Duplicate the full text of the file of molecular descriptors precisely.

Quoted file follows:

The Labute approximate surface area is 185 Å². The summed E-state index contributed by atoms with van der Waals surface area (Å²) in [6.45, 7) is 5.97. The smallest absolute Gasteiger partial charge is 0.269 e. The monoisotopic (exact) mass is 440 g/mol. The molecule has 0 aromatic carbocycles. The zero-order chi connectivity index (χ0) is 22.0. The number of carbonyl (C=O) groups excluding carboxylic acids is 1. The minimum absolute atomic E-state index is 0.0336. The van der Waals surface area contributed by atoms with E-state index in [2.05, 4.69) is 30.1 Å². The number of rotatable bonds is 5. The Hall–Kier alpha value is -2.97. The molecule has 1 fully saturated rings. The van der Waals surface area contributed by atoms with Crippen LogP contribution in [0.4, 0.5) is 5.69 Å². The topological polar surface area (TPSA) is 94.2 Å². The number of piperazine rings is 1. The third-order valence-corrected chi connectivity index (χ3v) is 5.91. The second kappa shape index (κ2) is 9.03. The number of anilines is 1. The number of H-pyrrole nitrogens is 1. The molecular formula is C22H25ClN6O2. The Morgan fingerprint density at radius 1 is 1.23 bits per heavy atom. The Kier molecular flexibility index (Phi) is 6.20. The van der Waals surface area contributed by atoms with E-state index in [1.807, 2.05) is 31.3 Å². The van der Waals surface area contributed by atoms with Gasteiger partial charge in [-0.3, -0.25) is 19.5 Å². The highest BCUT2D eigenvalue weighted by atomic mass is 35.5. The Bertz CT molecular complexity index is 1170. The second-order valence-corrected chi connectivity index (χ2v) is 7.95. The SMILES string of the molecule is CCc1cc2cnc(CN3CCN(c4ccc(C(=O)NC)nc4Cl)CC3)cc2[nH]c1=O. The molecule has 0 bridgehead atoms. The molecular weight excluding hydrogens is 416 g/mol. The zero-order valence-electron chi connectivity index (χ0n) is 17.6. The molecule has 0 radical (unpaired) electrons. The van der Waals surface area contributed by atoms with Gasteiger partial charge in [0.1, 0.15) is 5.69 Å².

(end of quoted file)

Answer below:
The Labute approximate surface area is 185 Å². The summed E-state index contributed by atoms with van der Waals surface area (Å²) in [6.45, 7) is 5.97. The smallest absolute Gasteiger partial charge is 0.269 e. The monoisotopic (exact) mass is 440 g/mol. The molecule has 0 aromatic carbocycles. The zero-order chi connectivity index (χ0) is 22.0. The number of carbonyl (C=O) groups excluding carboxylic acids is 1. The minimum absolute atomic E-state index is 0.0336. The van der Waals surface area contributed by atoms with E-state index in [2.05, 4.69) is 30.1 Å². The number of rotatable bonds is 5. The Hall–Kier alpha value is -2.97. The molecule has 1 fully saturated rings. The van der Waals surface area contributed by atoms with Crippen LogP contribution in [0.4, 0.5) is 5.69 Å². The topological polar surface area (TPSA) is 94.2 Å². The number of piperazine rings is 1. The third-order valence-corrected chi connectivity index (χ3v) is 5.91. The second kappa shape index (κ2) is 9.03. The number of anilines is 1. The number of H-pyrrole nitrogens is 1. The molecular formula is C22H25ClN6O2. The Morgan fingerprint density at radius 1 is 1.23 bits per heavy atom. The Kier molecular flexibility index (Phi) is 6.20. The van der Waals surface area contributed by atoms with E-state index in [1.807, 2.05) is 31.3 Å². The van der Waals surface area contributed by atoms with Gasteiger partial charge in [-0.3, -0.25) is 19.5 Å². The highest BCUT2D eigenvalue weighted by atomic mass is 35.5. The Bertz CT molecular complexity index is 1170. The second-order valence-corrected chi connectivity index (χ2v) is 7.95. The SMILES string of the molecule is CCc1cc2cnc(CN3CCN(c4ccc(C(=O)NC)nc4Cl)CC3)cc2[nH]c1=O. The molecule has 0 bridgehead atoms. The molecular weight excluding hydrogens is 416 g/mol. The zero-order valence-electron chi connectivity index (χ0n) is 17.6. The molecule has 0 radical (unpaired) electrons. The van der Waals surface area contributed by atoms with Gasteiger partial charge in [0.1, 0.15) is 5.69 Å².